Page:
2. How Common is Trafficking in Women?

Trafficking in persons, particularly women and children, impacts nearly every country, and the problem has increased in recent years.

Because of its hidden nature, however, it is difficult to determine the precise magnitude of the problem of trafficking in women. As is the case with other forms of violence against women, victims are often reluctant to report or make the fact of the violence known publicly. On the other hand, media reports frequently give estimates of numbers of women trafficked into the commercial sex industry for various regions and countries. Such statistics vary widely and are frequently unreliable or inaccurate. Furthermore, the methods by which such statistical data are gathered are seldom included, and statistics are generally not disaggregated by the sex of the victim.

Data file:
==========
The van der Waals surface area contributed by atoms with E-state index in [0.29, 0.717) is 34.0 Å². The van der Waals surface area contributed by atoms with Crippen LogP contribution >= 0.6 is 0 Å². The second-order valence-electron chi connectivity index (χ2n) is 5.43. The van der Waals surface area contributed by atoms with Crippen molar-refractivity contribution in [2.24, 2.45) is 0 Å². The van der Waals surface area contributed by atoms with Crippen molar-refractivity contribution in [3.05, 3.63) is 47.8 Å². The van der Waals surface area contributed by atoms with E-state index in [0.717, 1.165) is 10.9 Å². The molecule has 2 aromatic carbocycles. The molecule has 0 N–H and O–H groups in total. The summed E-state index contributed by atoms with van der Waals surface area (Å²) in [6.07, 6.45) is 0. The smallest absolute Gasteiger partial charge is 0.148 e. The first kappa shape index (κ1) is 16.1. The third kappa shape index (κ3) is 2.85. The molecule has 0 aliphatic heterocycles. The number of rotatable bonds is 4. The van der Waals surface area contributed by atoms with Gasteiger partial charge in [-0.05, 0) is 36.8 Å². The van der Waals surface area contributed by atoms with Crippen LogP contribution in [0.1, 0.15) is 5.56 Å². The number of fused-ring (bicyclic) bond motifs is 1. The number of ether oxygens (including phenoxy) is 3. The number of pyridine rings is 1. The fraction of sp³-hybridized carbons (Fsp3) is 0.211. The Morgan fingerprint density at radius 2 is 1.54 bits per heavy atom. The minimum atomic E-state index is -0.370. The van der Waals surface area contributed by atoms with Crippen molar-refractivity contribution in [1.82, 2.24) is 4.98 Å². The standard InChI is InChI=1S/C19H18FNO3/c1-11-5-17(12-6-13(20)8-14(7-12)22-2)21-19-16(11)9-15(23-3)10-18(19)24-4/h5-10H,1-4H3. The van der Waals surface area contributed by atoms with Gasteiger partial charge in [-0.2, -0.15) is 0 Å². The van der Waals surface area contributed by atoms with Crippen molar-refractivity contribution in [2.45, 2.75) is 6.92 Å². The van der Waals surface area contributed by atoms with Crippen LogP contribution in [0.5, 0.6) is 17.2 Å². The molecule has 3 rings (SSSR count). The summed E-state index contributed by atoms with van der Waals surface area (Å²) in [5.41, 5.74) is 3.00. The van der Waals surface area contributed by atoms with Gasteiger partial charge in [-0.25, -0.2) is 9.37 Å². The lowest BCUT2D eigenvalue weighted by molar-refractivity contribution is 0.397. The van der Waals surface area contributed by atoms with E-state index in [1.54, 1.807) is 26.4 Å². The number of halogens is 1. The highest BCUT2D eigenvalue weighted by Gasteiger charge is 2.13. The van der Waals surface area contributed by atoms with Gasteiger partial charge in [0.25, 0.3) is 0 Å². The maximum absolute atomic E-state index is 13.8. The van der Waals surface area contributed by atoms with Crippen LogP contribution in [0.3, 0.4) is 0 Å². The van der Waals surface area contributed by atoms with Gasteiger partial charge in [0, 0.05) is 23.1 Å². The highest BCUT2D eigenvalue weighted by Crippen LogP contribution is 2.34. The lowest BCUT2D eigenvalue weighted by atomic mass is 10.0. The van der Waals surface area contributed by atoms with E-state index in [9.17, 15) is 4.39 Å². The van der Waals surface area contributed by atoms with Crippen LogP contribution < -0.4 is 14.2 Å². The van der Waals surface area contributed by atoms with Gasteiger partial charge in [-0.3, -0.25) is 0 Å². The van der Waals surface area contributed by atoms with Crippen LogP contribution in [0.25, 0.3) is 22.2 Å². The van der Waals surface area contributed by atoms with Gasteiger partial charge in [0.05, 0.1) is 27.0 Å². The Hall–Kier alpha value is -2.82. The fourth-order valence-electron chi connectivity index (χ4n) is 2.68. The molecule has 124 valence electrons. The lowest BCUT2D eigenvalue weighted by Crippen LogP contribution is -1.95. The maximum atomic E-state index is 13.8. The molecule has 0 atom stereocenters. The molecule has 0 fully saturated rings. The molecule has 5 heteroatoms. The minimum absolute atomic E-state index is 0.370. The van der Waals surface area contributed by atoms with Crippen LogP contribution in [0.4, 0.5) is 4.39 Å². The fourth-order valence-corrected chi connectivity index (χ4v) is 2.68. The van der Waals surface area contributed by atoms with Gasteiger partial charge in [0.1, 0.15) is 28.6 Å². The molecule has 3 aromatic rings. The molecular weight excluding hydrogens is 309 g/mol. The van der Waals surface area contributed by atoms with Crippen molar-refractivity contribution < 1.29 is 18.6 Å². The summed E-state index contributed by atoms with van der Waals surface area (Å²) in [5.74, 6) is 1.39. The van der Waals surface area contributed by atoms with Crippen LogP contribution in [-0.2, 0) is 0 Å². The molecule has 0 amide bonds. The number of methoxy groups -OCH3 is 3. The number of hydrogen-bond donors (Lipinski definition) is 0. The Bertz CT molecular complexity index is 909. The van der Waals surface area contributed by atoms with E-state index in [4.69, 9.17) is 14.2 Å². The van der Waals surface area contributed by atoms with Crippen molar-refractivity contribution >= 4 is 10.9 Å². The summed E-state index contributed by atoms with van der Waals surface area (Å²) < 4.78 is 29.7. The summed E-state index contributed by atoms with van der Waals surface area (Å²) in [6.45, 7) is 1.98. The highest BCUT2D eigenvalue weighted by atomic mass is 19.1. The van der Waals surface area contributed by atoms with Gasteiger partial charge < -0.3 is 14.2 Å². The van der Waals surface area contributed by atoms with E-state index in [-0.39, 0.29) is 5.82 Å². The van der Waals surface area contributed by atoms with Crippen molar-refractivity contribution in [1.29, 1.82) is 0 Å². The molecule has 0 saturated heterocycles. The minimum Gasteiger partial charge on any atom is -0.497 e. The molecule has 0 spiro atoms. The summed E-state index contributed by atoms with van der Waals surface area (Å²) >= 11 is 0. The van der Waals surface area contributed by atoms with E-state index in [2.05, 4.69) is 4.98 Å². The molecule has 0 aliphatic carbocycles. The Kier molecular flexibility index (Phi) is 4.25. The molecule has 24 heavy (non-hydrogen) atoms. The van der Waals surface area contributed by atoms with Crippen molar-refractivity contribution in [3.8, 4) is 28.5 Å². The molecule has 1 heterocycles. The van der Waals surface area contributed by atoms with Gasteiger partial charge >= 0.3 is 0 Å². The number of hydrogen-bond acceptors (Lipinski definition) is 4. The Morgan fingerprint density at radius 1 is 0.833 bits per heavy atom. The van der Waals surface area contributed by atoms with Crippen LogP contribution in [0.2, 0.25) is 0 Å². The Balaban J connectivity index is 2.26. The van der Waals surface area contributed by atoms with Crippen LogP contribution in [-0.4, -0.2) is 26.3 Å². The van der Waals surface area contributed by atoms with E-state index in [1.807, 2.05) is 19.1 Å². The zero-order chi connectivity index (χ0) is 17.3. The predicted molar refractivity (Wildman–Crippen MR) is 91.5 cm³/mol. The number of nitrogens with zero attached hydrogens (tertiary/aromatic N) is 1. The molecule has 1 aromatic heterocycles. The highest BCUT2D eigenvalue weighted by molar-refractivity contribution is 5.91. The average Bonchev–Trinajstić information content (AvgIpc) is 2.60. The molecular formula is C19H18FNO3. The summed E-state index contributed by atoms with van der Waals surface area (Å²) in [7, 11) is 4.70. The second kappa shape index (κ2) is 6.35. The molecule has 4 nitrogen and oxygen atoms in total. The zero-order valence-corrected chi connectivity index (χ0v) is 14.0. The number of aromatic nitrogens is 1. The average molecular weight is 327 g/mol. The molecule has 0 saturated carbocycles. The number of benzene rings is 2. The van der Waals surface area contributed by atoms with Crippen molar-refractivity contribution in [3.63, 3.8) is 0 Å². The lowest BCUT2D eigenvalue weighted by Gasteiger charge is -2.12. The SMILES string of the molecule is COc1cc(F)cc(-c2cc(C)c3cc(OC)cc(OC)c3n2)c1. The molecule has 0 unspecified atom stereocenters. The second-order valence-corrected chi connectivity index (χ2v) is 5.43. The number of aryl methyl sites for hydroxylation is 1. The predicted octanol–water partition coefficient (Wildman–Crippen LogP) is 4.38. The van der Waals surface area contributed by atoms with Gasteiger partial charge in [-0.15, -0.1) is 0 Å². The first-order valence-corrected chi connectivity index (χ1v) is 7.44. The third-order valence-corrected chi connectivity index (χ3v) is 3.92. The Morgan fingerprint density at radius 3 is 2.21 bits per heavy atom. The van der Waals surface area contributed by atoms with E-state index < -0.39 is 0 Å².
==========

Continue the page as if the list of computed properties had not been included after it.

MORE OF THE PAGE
The United States Department of State Trafficking in Persons Report for 2002, notes "Over the past year, at least 700,000, and possibly as many as four million, men, women and children worldwide were bought, sold, transported and held against their will in slave-like conditions." The United Nations Population Fund states "Statistics about trafficking are unreliable for a number of reasons, including the clandestine nature of the activity. However, rough estimates suggest that between 700,000 to 2 million women are trafficked across international borders annually. Adding domestic trafficking would bring the total much higher, to perhaps 4 million persons per year."

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